NHS will soon get pregnant women to take a smoking test in a bid to reduce stillbirths

The NHS has announced plans for pregnant women to have smoking tests [Photo: Getty]

The NHS has announced plans to ask all pregnant women to take a smoking test in an effort to reduce the number of stillbirths.

As part of a new drive to encourage women to quit smoking, mums-to-be will be required to take a carbon monoxide test in hospital to determine whether they, or their partner, smoke.

At the moment, pregnant women are asked if they smoke during appointments, but this leaves it down to them to decide whether to reveal the truth about whether they are continuing to smoke.

But from July, midwives and doctors will screen pregnant women at 12 weeks and 36 weeks.

If they are found to be a smoker, the women will be offered specialist information and advice about how to quit within 24 hours.

They will also then be retested at every subsequent appointment.

READ MORE: Is it really possible to not know you’re pregnant until you give birth?

Due to the harmful effects of second-hand smoke, the tests will also be able to detect if the woman’s partner smokes and whether they live in a smoke-free home.

Despite being warned about the dangers of smoking, stats have revealed around one in 14 women still smoke cigarettes during pregnancy.

Further NHS statistics also revealed that more than one in 10 pregnant women – 65,000 a year in England alone – are still smoking at the time of giving birth.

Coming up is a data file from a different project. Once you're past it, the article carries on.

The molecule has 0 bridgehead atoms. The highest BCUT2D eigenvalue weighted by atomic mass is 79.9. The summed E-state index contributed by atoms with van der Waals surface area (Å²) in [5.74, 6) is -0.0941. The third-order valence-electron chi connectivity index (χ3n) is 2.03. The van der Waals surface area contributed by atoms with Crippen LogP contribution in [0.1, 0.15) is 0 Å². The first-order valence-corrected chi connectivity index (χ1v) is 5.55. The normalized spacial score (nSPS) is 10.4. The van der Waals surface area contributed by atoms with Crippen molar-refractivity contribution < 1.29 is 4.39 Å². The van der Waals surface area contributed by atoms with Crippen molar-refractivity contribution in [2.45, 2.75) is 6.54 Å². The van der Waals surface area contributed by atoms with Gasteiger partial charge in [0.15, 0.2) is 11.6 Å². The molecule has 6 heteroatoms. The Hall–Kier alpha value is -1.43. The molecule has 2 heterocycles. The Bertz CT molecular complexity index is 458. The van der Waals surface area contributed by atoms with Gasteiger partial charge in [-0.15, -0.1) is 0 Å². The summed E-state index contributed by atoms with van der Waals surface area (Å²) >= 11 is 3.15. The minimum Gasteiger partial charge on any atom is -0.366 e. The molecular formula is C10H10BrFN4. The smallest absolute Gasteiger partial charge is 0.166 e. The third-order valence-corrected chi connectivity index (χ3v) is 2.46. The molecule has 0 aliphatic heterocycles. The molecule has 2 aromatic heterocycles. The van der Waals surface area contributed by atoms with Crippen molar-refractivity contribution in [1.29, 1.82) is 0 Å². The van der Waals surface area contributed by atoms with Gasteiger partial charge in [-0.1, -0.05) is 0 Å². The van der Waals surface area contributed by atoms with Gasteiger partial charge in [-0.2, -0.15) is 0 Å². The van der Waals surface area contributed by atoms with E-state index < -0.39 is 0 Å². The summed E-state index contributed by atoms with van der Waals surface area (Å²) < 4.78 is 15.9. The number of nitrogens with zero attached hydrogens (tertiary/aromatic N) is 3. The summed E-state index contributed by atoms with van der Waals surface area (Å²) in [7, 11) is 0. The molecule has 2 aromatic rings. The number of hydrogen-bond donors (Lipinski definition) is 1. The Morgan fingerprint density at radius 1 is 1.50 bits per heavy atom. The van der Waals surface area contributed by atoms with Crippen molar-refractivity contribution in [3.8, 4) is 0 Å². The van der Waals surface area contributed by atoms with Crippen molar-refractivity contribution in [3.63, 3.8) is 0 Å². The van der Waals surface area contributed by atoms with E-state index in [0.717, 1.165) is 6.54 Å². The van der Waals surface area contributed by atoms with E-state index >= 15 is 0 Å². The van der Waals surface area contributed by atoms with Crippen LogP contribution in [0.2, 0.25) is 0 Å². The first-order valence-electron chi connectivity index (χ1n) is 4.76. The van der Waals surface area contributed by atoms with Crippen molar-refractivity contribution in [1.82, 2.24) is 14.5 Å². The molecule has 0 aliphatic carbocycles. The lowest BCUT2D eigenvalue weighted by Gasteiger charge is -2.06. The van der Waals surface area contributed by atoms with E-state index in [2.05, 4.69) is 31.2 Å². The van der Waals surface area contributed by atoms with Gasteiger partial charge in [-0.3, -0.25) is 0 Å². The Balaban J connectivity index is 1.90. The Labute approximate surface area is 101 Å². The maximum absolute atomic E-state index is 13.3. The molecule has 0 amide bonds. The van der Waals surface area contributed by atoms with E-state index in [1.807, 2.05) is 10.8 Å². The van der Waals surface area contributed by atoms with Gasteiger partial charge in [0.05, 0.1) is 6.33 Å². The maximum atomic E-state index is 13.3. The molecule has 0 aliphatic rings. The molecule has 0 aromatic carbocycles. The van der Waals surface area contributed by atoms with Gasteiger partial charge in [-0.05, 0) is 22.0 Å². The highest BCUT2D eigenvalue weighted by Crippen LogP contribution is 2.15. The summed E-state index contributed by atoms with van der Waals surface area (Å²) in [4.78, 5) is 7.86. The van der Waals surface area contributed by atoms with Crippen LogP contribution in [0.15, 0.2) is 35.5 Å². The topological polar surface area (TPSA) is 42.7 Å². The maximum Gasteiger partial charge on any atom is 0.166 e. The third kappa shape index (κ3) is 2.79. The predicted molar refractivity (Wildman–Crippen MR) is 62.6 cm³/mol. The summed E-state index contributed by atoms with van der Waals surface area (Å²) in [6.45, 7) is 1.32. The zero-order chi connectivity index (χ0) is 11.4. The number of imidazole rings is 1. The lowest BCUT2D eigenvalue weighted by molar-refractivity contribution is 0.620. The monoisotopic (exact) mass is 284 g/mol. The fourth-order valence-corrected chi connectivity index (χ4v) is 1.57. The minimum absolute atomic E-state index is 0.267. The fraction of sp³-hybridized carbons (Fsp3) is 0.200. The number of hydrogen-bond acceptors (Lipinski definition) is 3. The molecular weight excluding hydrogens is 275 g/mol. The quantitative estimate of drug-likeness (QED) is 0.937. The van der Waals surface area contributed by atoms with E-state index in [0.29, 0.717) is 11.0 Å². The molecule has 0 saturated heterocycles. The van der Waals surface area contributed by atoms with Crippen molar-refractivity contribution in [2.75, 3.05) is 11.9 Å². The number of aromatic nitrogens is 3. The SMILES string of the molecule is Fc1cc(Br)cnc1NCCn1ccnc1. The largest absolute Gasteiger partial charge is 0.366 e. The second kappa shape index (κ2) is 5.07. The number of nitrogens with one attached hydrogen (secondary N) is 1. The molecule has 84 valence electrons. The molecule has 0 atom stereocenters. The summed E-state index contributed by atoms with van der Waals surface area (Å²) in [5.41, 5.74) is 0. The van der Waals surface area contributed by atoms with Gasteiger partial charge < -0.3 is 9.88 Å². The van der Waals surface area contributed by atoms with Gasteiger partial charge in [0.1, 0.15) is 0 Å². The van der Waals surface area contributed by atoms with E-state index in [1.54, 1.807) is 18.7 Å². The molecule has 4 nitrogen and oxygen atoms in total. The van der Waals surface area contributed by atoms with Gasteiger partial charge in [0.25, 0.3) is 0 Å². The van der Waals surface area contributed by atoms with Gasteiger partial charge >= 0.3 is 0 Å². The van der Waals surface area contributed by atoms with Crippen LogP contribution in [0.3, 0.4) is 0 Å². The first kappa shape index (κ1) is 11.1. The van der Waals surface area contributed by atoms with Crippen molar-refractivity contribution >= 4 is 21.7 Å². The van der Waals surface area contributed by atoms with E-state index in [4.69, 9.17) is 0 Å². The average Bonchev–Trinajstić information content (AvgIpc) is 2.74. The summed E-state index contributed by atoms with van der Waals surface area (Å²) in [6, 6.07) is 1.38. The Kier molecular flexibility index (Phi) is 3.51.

While smoking has long been known to increase the risk of babies being born earlier and smaller, as well as increasing the risk of miscarriage, many women struggle to break the addiction while expecting a child.

According to the NHS, when a pregnant woman smokes she breathes in more than 4,000 chemicals from the cigarette, including carbon monoxide, which goes into the bloodstream and into the placenta and umbilical cord, causing the baby to struggle for oxygen.

The NHS also says secondhand smoke can  reduce the baby’s birthweight and increase the risk of cot death.

Babies whose parents smoke are more likely to be admitted to hospital for bronchitis and pneumonia during their first year.  

READ MORE: Can your body ever really recover when you quit social smoking?

The move is part of a wider drive to encourage women to quit smoking [Photo: Getty]

Commenting on the move Matt Hancock, the health secretary, told The Sunday Times: “The number of women smoking in pregnancy is at a record low, but too many women still suffer the tragedy of stillbirth as a result of smoking.

“Today’s plans are about our continuing commitment to do everything in our power to address this, by supporting mums-to-be to quit, in pregnancy and for good.”

According to Tommy’s, in the UK, around 1 in 225 pregnancies end in stillbirth – when a baby dies after 24 weeks gestation. This is equivalent to over 3,430 babies dying every year. 

The organisation says that smoking during pregnancy is thought to be the cause of 40% of baby deaths.

The NHS Smokefree helpline offers free help, support and advice on stopping smoking and can give you details of local support services.

Free NHS Smokefree helpline 0300 123 1044, 9am to 8pm Monday to Friday, 11am to 4pm at weekends